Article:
LETTER: Rehabilitation of Bush may still be possible

When was the last time you heard anyone say something positive about George W Bush. Actually, the chances are it was sometime in the last week.

Bush's European farewell tour could have been a disaster but in a remarkable series of media interviews and appearances Bush has, for the first time in years, received some positive notices.

Lets put it in context. Demonstrations continue to dog his European tour, which has visited Europe's major capital cities in the last few weeks (although as Gerard Baker argued in The Times there is an anticlimactic feeling about the protests - the protestors seem to have moved on this time).

And Bush, like Blair, is still intrinsically linked to an unpopular war and cowboy diplomacy. The liberal media will never warm to Bush, but the knowledge that in less than seven months the Bush presidency will be over, most likely replaced by a President who has emerged straight out of the liberal heart of The West Wing, seems to have taken some of the heat out of fire.

Partly it has been his tone. He delivered a major speech during this final trip to Europe not in Britain, but France - which he called America's 'first friend', and he has called for a more ‘powerful and purposeful Europe' in closer alliance with the US.

In an interview with the Times last week he wisely expressed regret (or at least a touch of regret) about some of the rougher moments in international relations during his presidency. Some commentators have gone so far as to suggest he has been convenient hate figure in Europe and that most American Presidents, given the choice, would have followed a similar path. The infamous Bush swagger and cowboy rhetoric just made it easier to hate.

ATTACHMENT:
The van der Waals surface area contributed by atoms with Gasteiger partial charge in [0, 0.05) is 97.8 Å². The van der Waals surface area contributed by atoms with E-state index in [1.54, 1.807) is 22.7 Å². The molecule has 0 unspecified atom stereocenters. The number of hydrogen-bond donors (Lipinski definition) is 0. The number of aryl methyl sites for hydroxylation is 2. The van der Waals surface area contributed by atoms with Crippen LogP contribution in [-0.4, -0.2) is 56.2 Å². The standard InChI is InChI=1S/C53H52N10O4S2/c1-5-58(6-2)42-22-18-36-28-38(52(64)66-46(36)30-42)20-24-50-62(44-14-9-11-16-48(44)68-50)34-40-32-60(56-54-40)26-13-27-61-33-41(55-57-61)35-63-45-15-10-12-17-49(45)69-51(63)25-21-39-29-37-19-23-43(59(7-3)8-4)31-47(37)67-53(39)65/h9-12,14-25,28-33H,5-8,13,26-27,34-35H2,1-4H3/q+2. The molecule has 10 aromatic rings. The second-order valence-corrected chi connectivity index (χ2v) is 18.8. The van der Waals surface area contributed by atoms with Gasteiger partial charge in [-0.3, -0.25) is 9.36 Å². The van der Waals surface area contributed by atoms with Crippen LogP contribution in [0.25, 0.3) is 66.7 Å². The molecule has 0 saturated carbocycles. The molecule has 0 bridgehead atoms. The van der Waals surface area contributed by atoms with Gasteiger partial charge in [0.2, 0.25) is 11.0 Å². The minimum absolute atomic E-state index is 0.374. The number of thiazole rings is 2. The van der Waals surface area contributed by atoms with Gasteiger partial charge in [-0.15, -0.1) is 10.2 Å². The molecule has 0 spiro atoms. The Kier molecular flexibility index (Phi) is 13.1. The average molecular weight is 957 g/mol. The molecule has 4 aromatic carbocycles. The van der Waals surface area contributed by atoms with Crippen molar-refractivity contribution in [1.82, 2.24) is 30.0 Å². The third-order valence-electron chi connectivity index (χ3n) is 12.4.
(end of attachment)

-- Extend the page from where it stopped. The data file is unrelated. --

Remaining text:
At the Downing Street news conference earlier this week he was markably low on swagger. Both Brown and Bush appearing more relaxed with each other and unified that at any time in their short-lived executive partnership. Perhaps the knowledge of his certain departure has made it easier for both of them.

What is crystal clear is that Bush has already started to think seriously about his legacy. The decision to invite a group of eminent historians to dinner with the two leaders was a PR masterstoke. Conversation, we are told, remained firmly within the realms of 18th, 19th and 20th Century history, rarely straying into current events.

Meanwhile the subliminal message coming out of the dinner was this is a man of history, to be judged in the long-term rather than the immediate. A point Bush has been hammering home himself.

In the US George Bush remains a figure of some national embarrassment, from former press secretary Scott Mclennan's embarrassing revelations to John McCain's transparent attempts to distance himself from Bush.

As Ian Leslie, editor of the popular US politics blogsite Marbury argues, Bush may still be toxic but his rehabilitation is not out of the question. Reagan and Clinton, both markedly more unpopular in their second terms, worked hard to reposition their presidencies in their final months.

Bush has had a decent run in the UK and Europe in the last few weeks - the real test will be if he can persuade the American people to reassess their view of the most unpopular president of recent times.

Jim Godfrey, media and political consultant

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